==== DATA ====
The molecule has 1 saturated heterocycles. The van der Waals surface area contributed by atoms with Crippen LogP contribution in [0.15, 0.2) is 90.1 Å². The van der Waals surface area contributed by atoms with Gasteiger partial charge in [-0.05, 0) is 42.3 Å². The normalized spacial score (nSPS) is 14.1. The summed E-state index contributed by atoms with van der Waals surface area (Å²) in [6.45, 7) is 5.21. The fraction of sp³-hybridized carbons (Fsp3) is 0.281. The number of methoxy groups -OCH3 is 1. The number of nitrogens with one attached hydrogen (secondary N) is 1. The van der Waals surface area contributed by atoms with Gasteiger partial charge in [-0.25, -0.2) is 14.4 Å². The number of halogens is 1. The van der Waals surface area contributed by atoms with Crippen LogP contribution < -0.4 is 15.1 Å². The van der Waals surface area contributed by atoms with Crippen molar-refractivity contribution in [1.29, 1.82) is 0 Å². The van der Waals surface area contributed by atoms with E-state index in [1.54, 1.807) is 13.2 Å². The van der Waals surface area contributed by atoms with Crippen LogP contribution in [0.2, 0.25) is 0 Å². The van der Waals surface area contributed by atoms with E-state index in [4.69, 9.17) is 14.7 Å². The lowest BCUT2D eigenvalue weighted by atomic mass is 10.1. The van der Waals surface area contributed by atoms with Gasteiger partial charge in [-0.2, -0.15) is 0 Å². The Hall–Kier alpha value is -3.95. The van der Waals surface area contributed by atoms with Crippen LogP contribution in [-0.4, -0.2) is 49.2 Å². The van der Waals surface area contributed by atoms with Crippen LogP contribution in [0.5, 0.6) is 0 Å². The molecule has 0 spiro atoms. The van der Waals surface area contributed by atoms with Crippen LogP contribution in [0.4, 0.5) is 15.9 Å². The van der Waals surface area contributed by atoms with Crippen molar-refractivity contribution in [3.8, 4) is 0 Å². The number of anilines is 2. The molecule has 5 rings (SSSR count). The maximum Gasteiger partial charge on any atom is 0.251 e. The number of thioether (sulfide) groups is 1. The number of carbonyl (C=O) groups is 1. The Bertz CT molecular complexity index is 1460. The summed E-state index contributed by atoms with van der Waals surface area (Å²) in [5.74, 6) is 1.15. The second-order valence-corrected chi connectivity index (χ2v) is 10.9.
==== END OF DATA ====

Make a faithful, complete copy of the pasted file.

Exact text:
The molecule has 1 saturated heterocycles. The van der Waals surface area contributed by atoms with Crippen LogP contribution in [0.15, 0.2) is 90.1 Å². The van der Waals surface area contributed by atoms with Gasteiger partial charge in [-0.05, 0) is 42.3 Å². The normalized spacial score (nSPS) is 14.1. The summed E-state index contributed by atoms with van der Waals surface area (Å²) in [6.45, 7) is 5.21. The fraction of sp³-hybridized carbons (Fsp3) is 0.281. The number of methoxy groups -OCH3 is 1. The number of nitrogens with one attached hydrogen (secondary N) is 1. The van der Waals surface area contributed by atoms with Gasteiger partial charge in [-0.25, -0.2) is 14.4 Å². The number of halogens is 1. The van der Waals surface area contributed by atoms with Crippen LogP contribution < -0.4 is 15.1 Å². The van der Waals surface area contributed by atoms with Crippen molar-refractivity contribution in [1.29, 1.82) is 0 Å². The van der Waals surface area contributed by atoms with E-state index in [1.54, 1.807) is 13.2 Å². The van der Waals surface area contributed by atoms with Crippen LogP contribution in [0.2, 0.25) is 0 Å². The van der Waals surface area contributed by atoms with E-state index in [4.69, 9.17) is 14.7 Å². The lowest BCUT2D eigenvalue weighted by atomic mass is 10.1. The van der Waals surface area contributed by atoms with Gasteiger partial charge in [-0.2, -0.15) is 0 Å². The Hall–Kier alpha value is -3.95. The van der Waals surface area contributed by atoms with Crippen LogP contribution in [-0.4, -0.2) is 49.2 Å². The van der Waals surface area contributed by atoms with Crippen LogP contribution in [0.5, 0.6) is 0 Å². The molecule has 0 spiro atoms. The van der Waals surface area contributed by atoms with Crippen LogP contribution in [0.4, 0.5) is 15.9 Å². The van der Waals surface area contributed by atoms with Crippen molar-refractivity contribution in [3.8, 4) is 0 Å². The number of anilines is 2. The molecule has 5 rings (SSSR count). The maximum Gasteiger partial charge on any atom is 0.251 e. The number of thioether (sulfide) groups is 1. The number of carbonyl (C=O) groups is 1. The Bertz CT molecular complexity index is 1460. The summed E-state index contributed by atoms with van der Waals surface area (Å²) in [5.74, 6) is 1.15. The second-order valence-corrected chi connectivity index (χ2v) is 10.9.